Figure 1 shows the movement of cells; the function on the figure is the moving probability. The changing of the -cell density at site at time is equal to that of the -cell number jumping from site and site minus the -cell number jumping to site and site . means the changing of -cell density at site and time . The function is the increase of -cell density at site at time with cells moving from site and site to site , where is the jumping (diffusion) coefficient of -cell at site at time . And is the decrease of -cell density at site at time with cells moving to site and site from site . Thus, (1) is obtained.
For a continuum flow we consider that the jumping coefficient is a constant. Denote and by Taylor’s series
In consequence, ; similarly,
Consequently, and then we get Therefore, we consider (1) as the following.
The -cell movement can be modelled as where is a diffusion coefficient and is the information of -cell on position at time .
3. Interaction of Two Cell Populations
Now we show how to deduce a system of PDEs which describes the interaction of two cell populations. Here the two considered cell populations are called by -cell and -cell. What the variables and functions and mean is as above; moreover, denote the density of -cell and -cell populations on position at time by and , respectively. On the other hand, we write to describe the total cell density. There is also another vague function, , which needs to be defined clearly.
Given that space limitation influences the movement of cells, the probability of cells moving to position decreases with how the position is crowded with cells. We choose , the total cell density, to express the information of cells on position , namely, . Hence shows that the probability of cells moving to position decreases with the total cell density on position , where initially and is a constant. Here the assumption on follows the paper written by Painter and Sherratt (2003) .
After defining those variables, the model of interaction of two cell populations (-cell and -cell) can be deduced. According to (7), replacing by , then where is a constant. Similarly, the same processes are applied to . We obtain the following equation: Consequently, we get the interaction of two cell populations.
Following space limitation, the interaction of two cell populations can be modelled as where and are diffusion coefficients with respect to -cell and -cell ( and are constants), respectively.
Now, the interaction of -cell and -cell has been modelled. Model (14) will be used frequently in the following context, and some properties of two cell populations can be deduced from analyzing model (14). We show the analyzing procedures and some results in the next section.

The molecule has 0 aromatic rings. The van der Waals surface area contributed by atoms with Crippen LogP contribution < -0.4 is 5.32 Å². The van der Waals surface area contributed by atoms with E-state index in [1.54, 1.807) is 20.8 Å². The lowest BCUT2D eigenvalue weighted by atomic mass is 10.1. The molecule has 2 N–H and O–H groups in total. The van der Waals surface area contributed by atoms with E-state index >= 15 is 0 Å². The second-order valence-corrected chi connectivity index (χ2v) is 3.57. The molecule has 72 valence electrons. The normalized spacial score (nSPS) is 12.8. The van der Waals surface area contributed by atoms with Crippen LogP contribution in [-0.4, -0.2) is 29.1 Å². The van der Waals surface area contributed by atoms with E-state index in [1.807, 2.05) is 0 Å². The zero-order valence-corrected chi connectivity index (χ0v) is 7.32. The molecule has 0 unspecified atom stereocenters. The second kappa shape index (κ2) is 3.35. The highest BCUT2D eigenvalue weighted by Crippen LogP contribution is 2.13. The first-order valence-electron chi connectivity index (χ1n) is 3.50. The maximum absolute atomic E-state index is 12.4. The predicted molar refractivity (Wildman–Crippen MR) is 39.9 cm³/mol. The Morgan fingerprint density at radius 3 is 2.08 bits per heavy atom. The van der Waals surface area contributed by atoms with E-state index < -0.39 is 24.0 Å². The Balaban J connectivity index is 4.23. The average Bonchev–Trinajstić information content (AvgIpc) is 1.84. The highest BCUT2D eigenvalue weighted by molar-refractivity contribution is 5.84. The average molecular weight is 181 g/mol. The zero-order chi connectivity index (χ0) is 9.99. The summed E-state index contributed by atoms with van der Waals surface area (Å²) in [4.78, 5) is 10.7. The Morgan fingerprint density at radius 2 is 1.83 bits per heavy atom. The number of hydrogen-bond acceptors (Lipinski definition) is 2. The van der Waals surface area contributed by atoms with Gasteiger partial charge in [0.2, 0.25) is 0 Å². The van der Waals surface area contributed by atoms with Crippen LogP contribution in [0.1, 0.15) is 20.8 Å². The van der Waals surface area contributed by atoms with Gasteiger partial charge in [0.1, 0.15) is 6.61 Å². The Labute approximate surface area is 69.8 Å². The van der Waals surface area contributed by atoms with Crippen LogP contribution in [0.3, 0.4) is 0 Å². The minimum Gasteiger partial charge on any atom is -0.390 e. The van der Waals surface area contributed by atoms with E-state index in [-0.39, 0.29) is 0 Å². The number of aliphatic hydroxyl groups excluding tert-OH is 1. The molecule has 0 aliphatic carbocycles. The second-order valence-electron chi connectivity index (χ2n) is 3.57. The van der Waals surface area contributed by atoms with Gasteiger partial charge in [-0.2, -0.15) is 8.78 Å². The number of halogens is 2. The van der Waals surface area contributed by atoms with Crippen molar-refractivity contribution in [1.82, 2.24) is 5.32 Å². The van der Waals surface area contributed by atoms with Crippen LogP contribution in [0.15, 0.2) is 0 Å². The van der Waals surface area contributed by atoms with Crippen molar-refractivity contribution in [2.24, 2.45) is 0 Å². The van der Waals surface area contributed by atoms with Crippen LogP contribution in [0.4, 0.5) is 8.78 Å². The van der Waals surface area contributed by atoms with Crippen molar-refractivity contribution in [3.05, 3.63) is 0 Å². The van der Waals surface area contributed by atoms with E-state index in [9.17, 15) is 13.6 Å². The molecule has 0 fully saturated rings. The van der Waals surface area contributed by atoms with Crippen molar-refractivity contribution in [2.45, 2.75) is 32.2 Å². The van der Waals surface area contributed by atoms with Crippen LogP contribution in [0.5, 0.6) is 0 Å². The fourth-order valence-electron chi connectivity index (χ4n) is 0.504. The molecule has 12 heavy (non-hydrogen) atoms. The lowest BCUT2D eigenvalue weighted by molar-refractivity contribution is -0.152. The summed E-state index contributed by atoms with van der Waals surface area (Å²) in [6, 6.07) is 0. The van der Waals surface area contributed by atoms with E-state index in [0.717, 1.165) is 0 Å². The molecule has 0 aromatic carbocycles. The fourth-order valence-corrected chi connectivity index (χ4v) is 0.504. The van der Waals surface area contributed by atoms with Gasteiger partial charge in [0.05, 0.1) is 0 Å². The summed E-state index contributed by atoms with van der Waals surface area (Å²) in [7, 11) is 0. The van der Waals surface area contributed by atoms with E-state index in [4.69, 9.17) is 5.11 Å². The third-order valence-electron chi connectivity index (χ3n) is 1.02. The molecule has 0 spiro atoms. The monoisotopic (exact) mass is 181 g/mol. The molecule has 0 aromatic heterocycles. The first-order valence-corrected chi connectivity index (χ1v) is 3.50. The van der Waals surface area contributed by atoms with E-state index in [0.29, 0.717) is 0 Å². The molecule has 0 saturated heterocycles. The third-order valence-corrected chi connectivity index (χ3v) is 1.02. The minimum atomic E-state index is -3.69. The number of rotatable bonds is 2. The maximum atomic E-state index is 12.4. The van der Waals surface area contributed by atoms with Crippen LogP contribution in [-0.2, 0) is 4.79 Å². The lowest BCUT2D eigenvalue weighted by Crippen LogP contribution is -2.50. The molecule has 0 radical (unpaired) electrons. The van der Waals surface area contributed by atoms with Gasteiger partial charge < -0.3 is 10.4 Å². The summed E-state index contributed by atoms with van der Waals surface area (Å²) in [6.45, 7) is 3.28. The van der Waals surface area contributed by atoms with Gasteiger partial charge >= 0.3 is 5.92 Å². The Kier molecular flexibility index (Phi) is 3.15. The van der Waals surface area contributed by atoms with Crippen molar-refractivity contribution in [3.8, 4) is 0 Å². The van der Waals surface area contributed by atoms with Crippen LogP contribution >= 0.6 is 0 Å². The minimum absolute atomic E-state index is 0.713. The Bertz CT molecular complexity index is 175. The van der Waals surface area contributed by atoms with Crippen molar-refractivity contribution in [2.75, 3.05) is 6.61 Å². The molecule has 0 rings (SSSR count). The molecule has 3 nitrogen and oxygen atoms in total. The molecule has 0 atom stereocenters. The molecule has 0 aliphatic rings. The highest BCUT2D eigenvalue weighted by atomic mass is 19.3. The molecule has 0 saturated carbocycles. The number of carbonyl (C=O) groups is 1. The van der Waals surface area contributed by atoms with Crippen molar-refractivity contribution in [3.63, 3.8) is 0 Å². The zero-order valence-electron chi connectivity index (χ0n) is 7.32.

4. The Behavior and the Meaning of as
We have got the system of PDEs (14) which shows the interaction of two cell populations. In this section, model (14) will be transformed to a system of o.d.es. and then analyzed to obtain some properties of as approaches to zero and infinite; furthermore, the properties of will be deduced from the properties of and , where is .
Our purpose is to obtain a simpler form of (14) in order to analyze the model conveniently. Supposing that -cell and -cell have the same diffusion coefficient ( is equal to ), denotes the diffusion coefficients and . Through changing variables, the system of PDEs (14) could be transformed to a system of o.d.es.
Lemma 1. Given two cell populations with the same diffusion coefficient, the system of PDEs (14) can be shown as a system of o.d.es. as follows: where , .
In that case, the simpler form (model (15)) will be analyzed in the following subsections in order to obtain some properties of .
Before deducing that is bounded for in ( is very small), we must know the behavior of total cells.
Lemma 2. The movement of total cells (-cell and -cell) can be modelled as a classical diffusion equation .
Proof. Adding the two equations in the system (15), we obtain
Imposing upon (18), equation (18) could be rewritten as follows:
In consequence, where , for some site at initial time .
According to above assumptions, and and , can be restored to , where is a constant. In that case, equation (20) can be transformed into the form and then written as where is and is a constant. The last equation shows the behavior of total cells; moreover, that is the classical representation of the solution of the fundamental diffusion equation.